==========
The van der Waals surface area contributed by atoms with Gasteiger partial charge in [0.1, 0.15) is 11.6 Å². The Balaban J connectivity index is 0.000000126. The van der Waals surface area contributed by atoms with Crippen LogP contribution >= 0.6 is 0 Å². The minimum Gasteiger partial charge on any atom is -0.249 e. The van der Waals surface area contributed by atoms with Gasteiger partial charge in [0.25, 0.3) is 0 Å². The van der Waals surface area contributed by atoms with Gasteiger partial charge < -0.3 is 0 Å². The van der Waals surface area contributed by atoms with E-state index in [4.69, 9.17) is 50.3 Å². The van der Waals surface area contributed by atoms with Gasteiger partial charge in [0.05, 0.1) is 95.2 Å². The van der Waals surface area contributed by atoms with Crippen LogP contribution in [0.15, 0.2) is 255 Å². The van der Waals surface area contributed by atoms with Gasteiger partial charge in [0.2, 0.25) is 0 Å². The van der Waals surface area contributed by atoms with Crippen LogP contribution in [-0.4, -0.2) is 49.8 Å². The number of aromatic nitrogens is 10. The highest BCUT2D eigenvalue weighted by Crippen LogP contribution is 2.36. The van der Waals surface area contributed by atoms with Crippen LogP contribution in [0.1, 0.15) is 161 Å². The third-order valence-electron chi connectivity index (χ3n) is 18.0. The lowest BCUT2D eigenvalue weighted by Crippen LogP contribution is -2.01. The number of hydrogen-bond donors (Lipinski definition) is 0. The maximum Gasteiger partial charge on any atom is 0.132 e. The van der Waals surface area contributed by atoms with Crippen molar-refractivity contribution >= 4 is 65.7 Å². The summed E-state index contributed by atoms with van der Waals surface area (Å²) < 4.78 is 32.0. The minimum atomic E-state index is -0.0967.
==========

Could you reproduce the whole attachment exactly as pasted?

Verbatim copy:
The van der Waals surface area contributed by atoms with Gasteiger partial charge in [0.1, 0.15) is 11.6 Å². The Balaban J connectivity index is 0.000000126. The van der Waals surface area contributed by atoms with Crippen LogP contribution >= 0.6 is 0 Å². The minimum Gasteiger partial charge on any atom is -0.249 e. The van der Waals surface area contributed by atoms with Gasteiger partial charge in [0.25, 0.3) is 0 Å². The van der Waals surface area contributed by atoms with Gasteiger partial charge < -0.3 is 0 Å². The van der Waals surface area contributed by atoms with E-state index in [4.69, 9.17) is 50.3 Å². The van der Waals surface area contributed by atoms with Gasteiger partial charge in [0.05, 0.1) is 95.2 Å². The van der Waals surface area contributed by atoms with Crippen LogP contribution in [0.15, 0.2) is 255 Å². The van der Waals surface area contributed by atoms with Gasteiger partial charge in [0.2, 0.25) is 0 Å². The van der Waals surface area contributed by atoms with Crippen LogP contribution in [-0.4, -0.2) is 49.8 Å². The number of aromatic nitrogens is 10. The highest BCUT2D eigenvalue weighted by Crippen LogP contribution is 2.36. The van der Waals surface area contributed by atoms with Crippen LogP contribution in [0.1, 0.15) is 161 Å². The third-order valence-electron chi connectivity index (χ3n) is 18.0. The lowest BCUT2D eigenvalue weighted by Crippen LogP contribution is -2.01. The number of hydrogen-bond donors (Lipinski definition) is 0. The maximum Gasteiger partial charge on any atom is 0.132 e. The van der Waals surface area contributed by atoms with Crippen molar-refractivity contribution >= 4 is 65.7 Å². The summed E-state index contributed by atoms with van der Waals surface area (Å²) < 4.78 is 32.0. The minimum atomic E-state index is -0.0967.